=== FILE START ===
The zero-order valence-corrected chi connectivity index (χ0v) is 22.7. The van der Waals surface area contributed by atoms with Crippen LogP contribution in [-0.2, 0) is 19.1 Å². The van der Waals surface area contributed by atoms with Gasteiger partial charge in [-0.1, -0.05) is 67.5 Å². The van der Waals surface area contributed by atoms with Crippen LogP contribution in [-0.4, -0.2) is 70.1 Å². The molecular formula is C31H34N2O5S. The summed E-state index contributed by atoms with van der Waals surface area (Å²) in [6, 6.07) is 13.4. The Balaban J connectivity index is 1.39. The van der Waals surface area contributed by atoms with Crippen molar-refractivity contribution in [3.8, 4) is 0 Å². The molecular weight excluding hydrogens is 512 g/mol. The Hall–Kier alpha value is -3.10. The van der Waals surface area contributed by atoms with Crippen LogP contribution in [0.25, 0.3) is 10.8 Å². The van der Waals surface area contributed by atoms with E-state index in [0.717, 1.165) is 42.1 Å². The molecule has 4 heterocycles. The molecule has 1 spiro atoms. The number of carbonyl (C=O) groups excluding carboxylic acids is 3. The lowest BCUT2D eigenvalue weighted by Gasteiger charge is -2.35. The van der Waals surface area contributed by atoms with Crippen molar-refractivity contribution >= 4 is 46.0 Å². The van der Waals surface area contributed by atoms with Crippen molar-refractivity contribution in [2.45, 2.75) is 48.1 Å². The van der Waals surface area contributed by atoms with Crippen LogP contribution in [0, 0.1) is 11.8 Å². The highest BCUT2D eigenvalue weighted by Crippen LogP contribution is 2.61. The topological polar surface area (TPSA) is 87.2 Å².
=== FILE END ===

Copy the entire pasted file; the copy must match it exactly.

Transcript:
The zero-order valence-corrected chi connectivity index (χ0v) is 22.7. The van der Waals surface area contributed by atoms with Crippen LogP contribution in [-0.2, 0) is 19.1 Å². The van der Waals surface area contributed by atoms with Gasteiger partial charge in [-0.1, -0.05) is 67.5 Å². The van der Waals surface area contributed by atoms with Crippen LogP contribution in [-0.4, -0.2) is 70.1 Å². The molecular formula is C31H34N2O5S. The summed E-state index contributed by atoms with van der Waals surface area (Å²) in [6, 6.07) is 13.4. The Balaban J connectivity index is 1.39. The van der Waals surface area contributed by atoms with Crippen molar-refractivity contribution in [3.8, 4) is 0 Å². The molecular weight excluding hydrogens is 512 g/mol. The Hall–Kier alpha value is -3.10. The van der Waals surface area contributed by atoms with Crippen LogP contribution in [0.25, 0.3) is 10.8 Å². The van der Waals surface area contributed by atoms with E-state index in [0.717, 1.165) is 42.1 Å². The molecule has 4 heterocycles. The molecule has 1 spiro atoms. The number of carbonyl (C=O) groups excluding carboxylic acids is 3. The lowest BCUT2D eigenvalue weighted by Gasteiger charge is -2.35. The van der Waals surface area contributed by atoms with Crippen molar-refractivity contribution >= 4 is 46.0 Å². The van der Waals surface area contributed by atoms with Crippen molar-refractivity contribution in [2.45, 2.75) is 48.1 Å². The van der Waals surface area contributed by atoms with Crippen LogP contribution in [0, 0.1) is 11.8 Å². The highest BCUT2D eigenvalue weighted by Crippen LogP contribution is 2.61. The topological polar surface area (TPSA) is 87.2 Å².